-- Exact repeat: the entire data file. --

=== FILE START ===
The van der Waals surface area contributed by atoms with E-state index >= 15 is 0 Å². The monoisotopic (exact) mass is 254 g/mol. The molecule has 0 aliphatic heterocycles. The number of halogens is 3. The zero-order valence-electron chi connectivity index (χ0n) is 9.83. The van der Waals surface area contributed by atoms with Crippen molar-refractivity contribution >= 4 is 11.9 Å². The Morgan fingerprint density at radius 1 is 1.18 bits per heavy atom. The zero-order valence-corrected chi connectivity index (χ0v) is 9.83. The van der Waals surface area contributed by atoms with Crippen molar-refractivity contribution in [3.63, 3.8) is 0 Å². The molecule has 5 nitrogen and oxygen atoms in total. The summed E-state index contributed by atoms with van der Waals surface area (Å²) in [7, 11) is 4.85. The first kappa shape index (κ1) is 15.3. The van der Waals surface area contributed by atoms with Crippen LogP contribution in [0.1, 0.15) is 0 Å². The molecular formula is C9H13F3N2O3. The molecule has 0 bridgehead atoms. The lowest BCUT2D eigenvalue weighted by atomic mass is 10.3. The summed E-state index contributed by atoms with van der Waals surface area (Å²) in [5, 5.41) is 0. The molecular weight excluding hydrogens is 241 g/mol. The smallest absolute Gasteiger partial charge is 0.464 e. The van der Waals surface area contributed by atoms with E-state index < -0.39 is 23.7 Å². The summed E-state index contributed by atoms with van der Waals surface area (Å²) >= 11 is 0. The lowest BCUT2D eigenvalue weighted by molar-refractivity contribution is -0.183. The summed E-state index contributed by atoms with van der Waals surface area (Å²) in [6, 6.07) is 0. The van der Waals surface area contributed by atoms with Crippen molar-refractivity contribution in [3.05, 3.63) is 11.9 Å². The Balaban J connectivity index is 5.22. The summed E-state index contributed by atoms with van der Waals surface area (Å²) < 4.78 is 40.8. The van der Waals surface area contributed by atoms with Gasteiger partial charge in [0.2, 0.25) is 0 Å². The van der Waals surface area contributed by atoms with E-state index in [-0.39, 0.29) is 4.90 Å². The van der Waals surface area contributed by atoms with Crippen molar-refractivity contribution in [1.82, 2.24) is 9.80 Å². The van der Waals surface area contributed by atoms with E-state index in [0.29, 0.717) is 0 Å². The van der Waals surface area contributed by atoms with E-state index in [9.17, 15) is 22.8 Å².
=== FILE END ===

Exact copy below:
The van der Waals surface area contributed by atoms with E-state index >= 15 is 0 Å². The monoisotopic (exact) mass is 254 g/mol. The molecule has 0 aliphatic heterocycles. The number of halogens is 3. The zero-order valence-electron chi connectivity index (χ0n) is 9.83. The van der Waals surface area contributed by atoms with Crippen molar-refractivity contribution >= 4 is 11.9 Å². The Morgan fingerprint density at radius 1 is 1.18 bits per heavy atom. The zero-order valence-corrected chi connectivity index (χ0v) is 9.83. The van der Waals surface area contributed by atoms with Crippen molar-refractivity contribution in [3.63, 3.8) is 0 Å². The molecule has 5 nitrogen and oxygen atoms in total. The summed E-state index contributed by atoms with van der Waals surface area (Å²) in [7, 11) is 4.85. The first kappa shape index (κ1) is 15.3. The van der Waals surface area contributed by atoms with Crippen LogP contribution in [0.1, 0.15) is 0 Å². The molecular formula is C9H13F3N2O3. The molecule has 0 bridgehead atoms. The lowest BCUT2D eigenvalue weighted by atomic mass is 10.3. The summed E-state index contributed by atoms with van der Waals surface area (Å²) in [5, 5.41) is 0. The molecular weight excluding hydrogens is 241 g/mol. The smallest absolute Gasteiger partial charge is 0.464 e. The van der Waals surface area contributed by atoms with E-state index < -0.39 is 23.7 Å². The summed E-state index contributed by atoms with van der Waals surface area (Å²) >= 11 is 0. The lowest BCUT2D eigenvalue weighted by molar-refractivity contribution is -0.183. The summed E-state index contributed by atoms with van der Waals surface area (Å²) in [6, 6.07) is 0. The van der Waals surface area contributed by atoms with Crippen molar-refractivity contribution in [3.05, 3.63) is 11.9 Å². The Balaban J connectivity index is 5.22. The summed E-state index contributed by atoms with van der Waals surface area (Å²) < 4.78 is 40.8. The van der Waals surface area contributed by atoms with Gasteiger partial charge in [0.2, 0.25) is 0 Å². The van der Waals surface area contributed by atoms with E-state index in [-0.39, 0.29) is 4.90 Å². The van der Waals surface area contributed by atoms with Crippen molar-refractivity contribution in [1.82, 2.24) is 9.80 Å². The van der Waals surface area contributed by atoms with E-state index in [0.29, 0.717) is 0 Å². The van der Waals surface area contributed by atoms with E-state index in [9.17, 15) is 22.8 Å².